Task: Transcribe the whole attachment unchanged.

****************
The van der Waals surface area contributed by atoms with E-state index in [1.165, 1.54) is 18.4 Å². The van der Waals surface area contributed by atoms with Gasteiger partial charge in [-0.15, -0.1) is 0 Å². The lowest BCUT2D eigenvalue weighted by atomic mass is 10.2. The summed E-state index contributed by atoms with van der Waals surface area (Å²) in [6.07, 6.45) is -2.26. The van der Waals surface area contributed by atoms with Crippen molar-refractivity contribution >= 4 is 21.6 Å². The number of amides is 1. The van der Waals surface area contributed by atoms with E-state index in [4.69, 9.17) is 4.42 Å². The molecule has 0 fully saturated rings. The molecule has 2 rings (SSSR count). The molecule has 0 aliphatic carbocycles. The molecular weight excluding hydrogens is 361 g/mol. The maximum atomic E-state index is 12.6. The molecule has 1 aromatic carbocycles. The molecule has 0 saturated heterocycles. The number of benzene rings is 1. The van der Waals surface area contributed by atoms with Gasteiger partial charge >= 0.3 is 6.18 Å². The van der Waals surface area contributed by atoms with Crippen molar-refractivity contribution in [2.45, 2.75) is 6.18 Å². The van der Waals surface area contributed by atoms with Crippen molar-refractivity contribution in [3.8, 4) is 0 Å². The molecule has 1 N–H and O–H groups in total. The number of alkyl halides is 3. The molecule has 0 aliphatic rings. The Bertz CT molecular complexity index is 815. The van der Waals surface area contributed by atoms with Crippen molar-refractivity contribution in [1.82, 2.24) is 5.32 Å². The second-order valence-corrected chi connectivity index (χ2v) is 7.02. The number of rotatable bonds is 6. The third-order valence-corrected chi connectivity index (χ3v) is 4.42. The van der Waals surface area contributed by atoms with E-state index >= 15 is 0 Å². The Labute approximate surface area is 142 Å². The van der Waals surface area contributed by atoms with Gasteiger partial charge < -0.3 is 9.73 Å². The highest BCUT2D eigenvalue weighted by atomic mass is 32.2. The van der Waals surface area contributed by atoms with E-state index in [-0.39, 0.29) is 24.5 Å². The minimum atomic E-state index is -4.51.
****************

The van der Waals surface area contributed by atoms with E-state index in [1.165, 1.54) is 18.4 Å². The van der Waals surface area contributed by atoms with Gasteiger partial charge in [-0.15, -0.1) is 0 Å². The lowest BCUT2D eigenvalue weighted by atomic mass is 10.2. The summed E-state index contributed by atoms with van der Waals surface area (Å²) in [6.07, 6.45) is -2.26. The van der Waals surface area contributed by atoms with Crippen molar-refractivity contribution >= 4 is 21.6 Å². The number of amides is 1. The van der Waals surface area contributed by atoms with E-state index in [4.69, 9.17) is 4.42 Å². The molecule has 0 fully saturated rings. The molecule has 2 rings (SSSR count). The molecule has 0 aliphatic carbocycles. The molecular weight excluding hydrogens is 361 g/mol. The maximum atomic E-state index is 12.6. The molecule has 1 aromatic carbocycles. The molecule has 0 saturated heterocycles. The number of benzene rings is 1. The van der Waals surface area contributed by atoms with Gasteiger partial charge >= 0.3 is 6.18 Å². The van der Waals surface area contributed by atoms with Crippen molar-refractivity contribution in [2.45, 2.75) is 6.18 Å². The van der Waals surface area contributed by atoms with Crippen molar-refractivity contribution in [3.8, 4) is 0 Å². The molecule has 1 N–H and O–H groups in total. The number of alkyl halides is 3. The molecule has 0 aliphatic rings. The Bertz CT molecular complexity index is 815. The van der Waals surface area contributed by atoms with Crippen molar-refractivity contribution in [1.82, 2.24) is 5.32 Å². The second-order valence-corrected chi connectivity index (χ2v) is 7.02. The number of rotatable bonds is 6. The third-order valence-corrected chi connectivity index (χ3v) is 4.42. The van der Waals surface area contributed by atoms with E-state index >= 15 is 0 Å². The Labute approximate surface area is 142 Å². The van der Waals surface area contributed by atoms with Gasteiger partial charge < -0.3 is 9.73 Å². The highest BCUT2D eigenvalue weighted by atomic mass is 32.2. The van der Waals surface area contributed by atoms with E-state index in [-0.39, 0.29) is 24.5 Å². The minimum atomic E-state index is -4.51.